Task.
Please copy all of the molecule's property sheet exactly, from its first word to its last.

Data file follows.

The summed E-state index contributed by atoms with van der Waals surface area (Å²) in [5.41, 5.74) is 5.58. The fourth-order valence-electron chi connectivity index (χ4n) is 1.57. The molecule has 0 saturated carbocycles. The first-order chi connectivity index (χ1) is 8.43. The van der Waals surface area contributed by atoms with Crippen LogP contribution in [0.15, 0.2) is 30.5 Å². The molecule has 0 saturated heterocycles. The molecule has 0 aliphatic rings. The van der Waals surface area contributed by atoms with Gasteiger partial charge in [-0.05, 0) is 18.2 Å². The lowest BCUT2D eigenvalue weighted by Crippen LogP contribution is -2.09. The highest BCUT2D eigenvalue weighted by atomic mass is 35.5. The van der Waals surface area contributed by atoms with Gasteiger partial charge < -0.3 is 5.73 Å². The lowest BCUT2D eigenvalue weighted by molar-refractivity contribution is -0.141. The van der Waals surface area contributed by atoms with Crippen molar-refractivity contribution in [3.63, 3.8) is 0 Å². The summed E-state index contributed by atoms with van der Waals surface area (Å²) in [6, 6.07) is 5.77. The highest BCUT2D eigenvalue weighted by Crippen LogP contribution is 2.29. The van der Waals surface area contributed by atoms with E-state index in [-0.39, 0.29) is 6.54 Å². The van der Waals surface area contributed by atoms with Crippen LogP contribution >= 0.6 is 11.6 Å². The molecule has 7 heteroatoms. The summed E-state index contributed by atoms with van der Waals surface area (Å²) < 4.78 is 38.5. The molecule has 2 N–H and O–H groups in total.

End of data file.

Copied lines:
The summed E-state index contributed by atoms with van der Waals surface area (Å²) in [5.41, 5.74) is 5.58. The fourth-order valence-electron chi connectivity index (χ4n) is 1.57. The molecule has 0 saturated carbocycles. The first-order chi connectivity index (χ1) is 8.43. The van der Waals surface area contributed by atoms with Crippen LogP contribution in [0.15, 0.2) is 30.5 Å². The molecule has 0 saturated heterocycles. The molecule has 0 aliphatic rings. The van der Waals surface area contributed by atoms with Gasteiger partial charge in [-0.05, 0) is 18.2 Å². The lowest BCUT2D eigenvalue weighted by Crippen LogP contribution is -2.09. The highest BCUT2D eigenvalue weighted by atomic mass is 35.5. The van der Waals surface area contributed by atoms with Gasteiger partial charge < -0.3 is 5.73 Å². The lowest BCUT2D eigenvalue weighted by molar-refractivity contribution is -0.141. The van der Waals surface area contributed by atoms with Crippen molar-refractivity contribution in [3.63, 3.8) is 0 Å². The summed E-state index contributed by atoms with van der Waals surface area (Å²) in [6, 6.07) is 5.77. The highest BCUT2D eigenvalue weighted by Crippen LogP contribution is 2.29. The van der Waals surface area contributed by atoms with E-state index in [-0.39, 0.29) is 6.54 Å². The van der Waals surface area contributed by atoms with Crippen LogP contribution >= 0.6 is 11.6 Å². The molecule has 7 heteroatoms. The summed E-state index contributed by atoms with van der Waals surface area (Å²) < 4.78 is 38.5. The molecule has 2 N–H and O–H groups in total.